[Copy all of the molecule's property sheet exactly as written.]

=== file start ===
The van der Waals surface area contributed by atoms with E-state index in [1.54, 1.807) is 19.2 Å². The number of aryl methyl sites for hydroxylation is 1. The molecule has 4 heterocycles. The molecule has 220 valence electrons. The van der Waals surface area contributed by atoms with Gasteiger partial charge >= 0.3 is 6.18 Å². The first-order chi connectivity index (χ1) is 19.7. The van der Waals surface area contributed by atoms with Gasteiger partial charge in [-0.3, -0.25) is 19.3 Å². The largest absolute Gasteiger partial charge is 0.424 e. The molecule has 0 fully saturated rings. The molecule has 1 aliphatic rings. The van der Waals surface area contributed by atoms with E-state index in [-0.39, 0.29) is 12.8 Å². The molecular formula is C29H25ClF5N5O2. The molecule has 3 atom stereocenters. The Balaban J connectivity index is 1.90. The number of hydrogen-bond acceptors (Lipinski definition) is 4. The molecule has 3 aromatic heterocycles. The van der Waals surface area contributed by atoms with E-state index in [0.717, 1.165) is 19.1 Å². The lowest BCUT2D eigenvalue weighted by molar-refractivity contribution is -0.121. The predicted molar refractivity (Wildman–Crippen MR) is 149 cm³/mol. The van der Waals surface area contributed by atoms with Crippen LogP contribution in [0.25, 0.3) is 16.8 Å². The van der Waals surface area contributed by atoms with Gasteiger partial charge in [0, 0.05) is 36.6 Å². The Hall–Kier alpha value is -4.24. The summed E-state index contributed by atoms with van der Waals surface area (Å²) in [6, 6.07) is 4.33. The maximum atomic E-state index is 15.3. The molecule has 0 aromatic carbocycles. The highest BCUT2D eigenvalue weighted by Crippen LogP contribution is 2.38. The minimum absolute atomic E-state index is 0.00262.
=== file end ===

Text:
The van der Waals surface area contributed by atoms with E-state index in [1.54, 1.807) is 19.2 Å². The number of aryl methyl sites for hydroxylation is 1. The molecule has 4 heterocycles. The molecule has 220 valence electrons. The van der Waals surface area contributed by atoms with Gasteiger partial charge >= 0.3 is 6.18 Å². The first-order chi connectivity index (χ1) is 19.7. The van der Waals surface area contributed by atoms with Gasteiger partial charge in [-0.3, -0.25) is 19.3 Å². The largest absolute Gasteiger partial charge is 0.424 e. The molecule has 0 fully saturated rings. The molecule has 1 aliphatic rings. The van der Waals surface area contributed by atoms with E-state index in [-0.39, 0.29) is 12.8 Å². The molecular formula is C29H25ClF5N5O2. The molecule has 3 atom stereocenters. The Balaban J connectivity index is 1.90. The number of hydrogen-bond acceptors (Lipinski definition) is 4. The molecule has 3 aromatic heterocycles. The van der Waals surface area contributed by atoms with E-state index in [0.717, 1.165) is 19.1 Å². The lowest BCUT2D eigenvalue weighted by molar-refractivity contribution is -0.121. The predicted molar refractivity (Wildman–Crippen MR) is 149 cm³/mol. The van der Waals surface area contributed by atoms with Crippen LogP contribution in [0.25, 0.3) is 16.8 Å². The van der Waals surface area contributed by atoms with Gasteiger partial charge in [0, 0.05) is 36.6 Å². The Hall–Kier alpha value is -4.24. The summed E-state index contributed by atoms with van der Waals surface area (Å²) in [6, 6.07) is 4.33. The maximum atomic E-state index is 15.3. The molecule has 0 aromatic carbocycles. The highest BCUT2D eigenvalue weighted by Crippen LogP contribution is 2.38. The minimum absolute atomic E-state index is 0.00262.